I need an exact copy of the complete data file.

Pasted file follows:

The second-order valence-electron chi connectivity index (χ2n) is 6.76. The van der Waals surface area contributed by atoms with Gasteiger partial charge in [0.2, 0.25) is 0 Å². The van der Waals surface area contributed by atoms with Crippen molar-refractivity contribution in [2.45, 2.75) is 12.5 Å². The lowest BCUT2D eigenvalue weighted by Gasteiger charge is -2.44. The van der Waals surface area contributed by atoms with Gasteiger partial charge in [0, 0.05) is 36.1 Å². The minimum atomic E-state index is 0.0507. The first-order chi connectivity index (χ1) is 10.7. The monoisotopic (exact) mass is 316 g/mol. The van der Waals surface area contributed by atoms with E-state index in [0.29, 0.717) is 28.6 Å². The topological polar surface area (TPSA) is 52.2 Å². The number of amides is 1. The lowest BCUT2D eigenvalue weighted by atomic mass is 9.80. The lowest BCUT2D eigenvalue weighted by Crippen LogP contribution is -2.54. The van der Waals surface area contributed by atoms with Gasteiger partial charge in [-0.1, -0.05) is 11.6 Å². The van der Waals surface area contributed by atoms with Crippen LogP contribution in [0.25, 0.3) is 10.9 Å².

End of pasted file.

The second-order valence-electron chi connectivity index (χ2n) is 6.76. The van der Waals surface area contributed by atoms with Gasteiger partial charge in [0.2, 0.25) is 0 Å². The van der Waals surface area contributed by atoms with Crippen molar-refractivity contribution in [2.45, 2.75) is 12.5 Å². The lowest BCUT2D eigenvalue weighted by Gasteiger charge is -2.44. The van der Waals surface area contributed by atoms with Gasteiger partial charge in [0, 0.05) is 36.1 Å². The minimum atomic E-state index is 0.0507. The first-order chi connectivity index (χ1) is 10.7. The monoisotopic (exact) mass is 316 g/mol. The van der Waals surface area contributed by atoms with E-state index in [0.29, 0.717) is 28.6 Å². The topological polar surface area (TPSA) is 52.2 Å². The number of amides is 1. The lowest BCUT2D eigenvalue weighted by atomic mass is 9.80. The lowest BCUT2D eigenvalue weighted by Crippen LogP contribution is -2.54. The van der Waals surface area contributed by atoms with Gasteiger partial charge in [-0.1, -0.05) is 11.6 Å². The van der Waals surface area contributed by atoms with Crippen LogP contribution in [0.25, 0.3) is 10.9 Å².